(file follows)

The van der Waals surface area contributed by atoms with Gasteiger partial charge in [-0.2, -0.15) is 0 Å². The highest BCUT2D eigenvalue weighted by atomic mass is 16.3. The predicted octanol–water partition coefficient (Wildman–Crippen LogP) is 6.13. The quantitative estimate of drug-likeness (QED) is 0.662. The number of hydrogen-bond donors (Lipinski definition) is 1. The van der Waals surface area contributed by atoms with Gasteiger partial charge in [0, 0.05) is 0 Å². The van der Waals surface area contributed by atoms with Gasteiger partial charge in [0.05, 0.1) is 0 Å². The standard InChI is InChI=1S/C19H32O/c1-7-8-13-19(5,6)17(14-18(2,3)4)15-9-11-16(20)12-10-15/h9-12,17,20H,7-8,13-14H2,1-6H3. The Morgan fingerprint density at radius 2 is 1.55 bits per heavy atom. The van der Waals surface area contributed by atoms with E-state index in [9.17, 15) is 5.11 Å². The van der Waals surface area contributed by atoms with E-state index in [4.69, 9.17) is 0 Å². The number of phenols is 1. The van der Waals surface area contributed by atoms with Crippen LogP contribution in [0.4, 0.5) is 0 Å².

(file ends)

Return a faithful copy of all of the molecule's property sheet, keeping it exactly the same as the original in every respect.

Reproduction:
The van der Waals surface area contributed by atoms with Gasteiger partial charge in [-0.2, -0.15) is 0 Å². The highest BCUT2D eigenvalue weighted by atomic mass is 16.3. The predicted octanol–water partition coefficient (Wildman–Crippen LogP) is 6.13. The quantitative estimate of drug-likeness (QED) is 0.662. The number of hydrogen-bond donors (Lipinski definition) is 1. The van der Waals surface area contributed by atoms with Gasteiger partial charge in [0, 0.05) is 0 Å². The van der Waals surface area contributed by atoms with Gasteiger partial charge in [0.05, 0.1) is 0 Å². The standard InChI is InChI=1S/C19H32O/c1-7-8-13-19(5,6)17(14-18(2,3)4)15-9-11-16(20)12-10-15/h9-12,17,20H,7-8,13-14H2,1-6H3. The Morgan fingerprint density at radius 2 is 1.55 bits per heavy atom. The van der Waals surface area contributed by atoms with E-state index in [9.17, 15) is 5.11 Å². The van der Waals surface area contributed by atoms with E-state index in [4.69, 9.17) is 0 Å². The number of phenols is 1. The van der Waals surface area contributed by atoms with Crippen LogP contribution in [0.4, 0.5) is 0 Å².